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help identifying this component (capacitor)? [Solved]

Discussion in 'Datasheets, Manuals or Parts' started by Protonus, Feb 18, 2015.

  1. Protonus

    Protonus New Member

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    Hi folks. Below is the circuit board out of a NewTrent USB battery charger. I believe I had a bad MicroUSB cable that I used with it one day and it stopped working. Opened it up to find this. Obviously I've to one or more failed components there, looks like it dead shorted the full 2 amps it outputs thru it.

    I'm guessing the scorched component is a filter capacitor, but beyond that, I'm not sure. I've never ran across this particular package before. Few questions:

    1.) Is it a cap?
    2.) If it's a cap, is it electrolytic?
    3.) It says 100 10V on it. Is that 100 uf, 10 Volts? Or 100 mf, 10 Volts?
    4.) Anyone know what brand that X symbol represents?
    5.) Is the red stripe for the positive end of the cap?

    Thanks so much in advance!

    NewTrent board.jpeg
     
  2. throbscottle

    throbscottle Well-Known Member

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    It's a 100uF 10v tantalum cap. Pretty sure the stripe is +. (opposite marking scheme to aluminium electrolytics)
     
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  3. Tony Stewart

    Tony Stewart Well-Known Member Most Helpful Member

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    POssible short or excessive ripple current with an aging battery.

    Of course a loose USB contact wreaks havoc with surge currents which might cause heat in connector and capacitor.

    If the ESR of the aging battery exceeds the ESR of C16, then the Cap takes more but not all the AC ripple current with I²ESR dissipation and possibly shorted now.


    Choose a replacement with low ESR. They range from 50 mΩ to >1 Ω in this size.
     
    Last edited: Feb 18, 2015
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  4. dave

    Dave New Member

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  5. throbscottle

    throbscottle Well-Known Member

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    That's interesting. So this thing could never be run with no load then? (unlikely to happen I know, but it's interesting!)
     
  6. Tony Stewart

    Tony Stewart Well-Known Member Most Helpful Member

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    Not quite.. The battery has effectively much higher capacitance and DC current depends on state of charge.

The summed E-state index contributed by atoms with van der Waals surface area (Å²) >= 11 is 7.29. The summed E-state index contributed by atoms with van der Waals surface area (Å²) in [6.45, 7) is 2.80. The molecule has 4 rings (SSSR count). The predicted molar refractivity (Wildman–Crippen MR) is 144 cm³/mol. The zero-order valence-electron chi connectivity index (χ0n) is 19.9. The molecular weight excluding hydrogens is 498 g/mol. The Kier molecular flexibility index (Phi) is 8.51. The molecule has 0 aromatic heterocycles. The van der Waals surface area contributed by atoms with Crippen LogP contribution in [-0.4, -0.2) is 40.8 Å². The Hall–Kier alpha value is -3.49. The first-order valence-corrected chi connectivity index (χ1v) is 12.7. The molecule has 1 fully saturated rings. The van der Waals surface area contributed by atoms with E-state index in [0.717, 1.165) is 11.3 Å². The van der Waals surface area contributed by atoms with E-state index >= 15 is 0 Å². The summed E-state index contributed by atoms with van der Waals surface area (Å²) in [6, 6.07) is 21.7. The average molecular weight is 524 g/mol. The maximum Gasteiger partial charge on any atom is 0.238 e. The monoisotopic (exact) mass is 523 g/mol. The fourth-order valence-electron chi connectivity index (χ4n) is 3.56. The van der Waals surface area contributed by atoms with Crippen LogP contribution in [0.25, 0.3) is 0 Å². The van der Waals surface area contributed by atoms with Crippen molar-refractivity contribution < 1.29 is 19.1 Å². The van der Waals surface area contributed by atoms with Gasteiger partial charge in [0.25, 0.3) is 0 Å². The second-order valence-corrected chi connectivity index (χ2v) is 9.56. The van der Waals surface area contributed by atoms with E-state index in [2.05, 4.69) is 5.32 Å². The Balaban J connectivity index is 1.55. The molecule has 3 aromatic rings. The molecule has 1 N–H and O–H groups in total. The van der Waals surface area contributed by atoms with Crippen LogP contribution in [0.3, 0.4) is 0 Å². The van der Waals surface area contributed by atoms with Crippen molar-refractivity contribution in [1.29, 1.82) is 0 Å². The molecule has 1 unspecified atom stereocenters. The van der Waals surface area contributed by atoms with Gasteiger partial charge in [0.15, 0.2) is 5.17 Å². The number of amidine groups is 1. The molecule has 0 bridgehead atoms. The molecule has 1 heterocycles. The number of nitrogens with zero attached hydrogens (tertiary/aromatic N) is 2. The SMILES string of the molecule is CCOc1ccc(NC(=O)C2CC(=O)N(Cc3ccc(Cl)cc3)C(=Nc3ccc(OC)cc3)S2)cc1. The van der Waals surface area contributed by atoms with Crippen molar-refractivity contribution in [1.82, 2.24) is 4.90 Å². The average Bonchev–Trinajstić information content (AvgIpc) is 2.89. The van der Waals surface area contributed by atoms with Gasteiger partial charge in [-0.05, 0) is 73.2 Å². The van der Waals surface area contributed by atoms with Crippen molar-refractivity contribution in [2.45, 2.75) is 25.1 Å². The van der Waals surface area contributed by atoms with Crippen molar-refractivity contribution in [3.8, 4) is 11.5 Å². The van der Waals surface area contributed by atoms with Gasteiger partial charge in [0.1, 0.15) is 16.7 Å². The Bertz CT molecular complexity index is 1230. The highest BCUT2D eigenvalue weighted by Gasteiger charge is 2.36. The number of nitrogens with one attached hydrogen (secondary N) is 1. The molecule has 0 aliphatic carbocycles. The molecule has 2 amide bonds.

So there would not be any significant AC ripple with no load. But a lossy battery could have less AC ripple current than the Caps.
     
  7. Protonus

    Protonus New Member

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    Thank you so much for the help folks. Now that I know what this is (I've only ever worked with the "bead" style Tantalum's before), I measured it, it's a C - case. I looked at digikey, and sought replacements that weren't very pricey, yet had a low ESR (thanks for the tip!). I picked out this one, and ordered a few of them: http://www.digikey.com/product-detail/en/TR3C107K010C0100/718-1324-1-ND/1663046

    It had a 10% tolerance, and is 100 mOhm ESR, which I assume should be low enough, as there weren't many much lower than that. Hopefully will be replacing it soon!
     
    Last edited: Mar 30, 2015
  8. Protonus

    Protonus New Member

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    Hey folks, sorry I forgot to update this. But I soldered in the new caps I ordered above in my prior post and.... it's all fixed and working great! Thanks so much for all your help!
     
  9. Tony Stewart

    Tony Stewart Well-Known Member Most Helpful Member

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  10. throbscottle

    throbscottle Well-Known Member

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    I'd never heard of those - are all SMD electrolytic caps in the round aluminium cans of this type? I must have dozens on various scrap boards!
     

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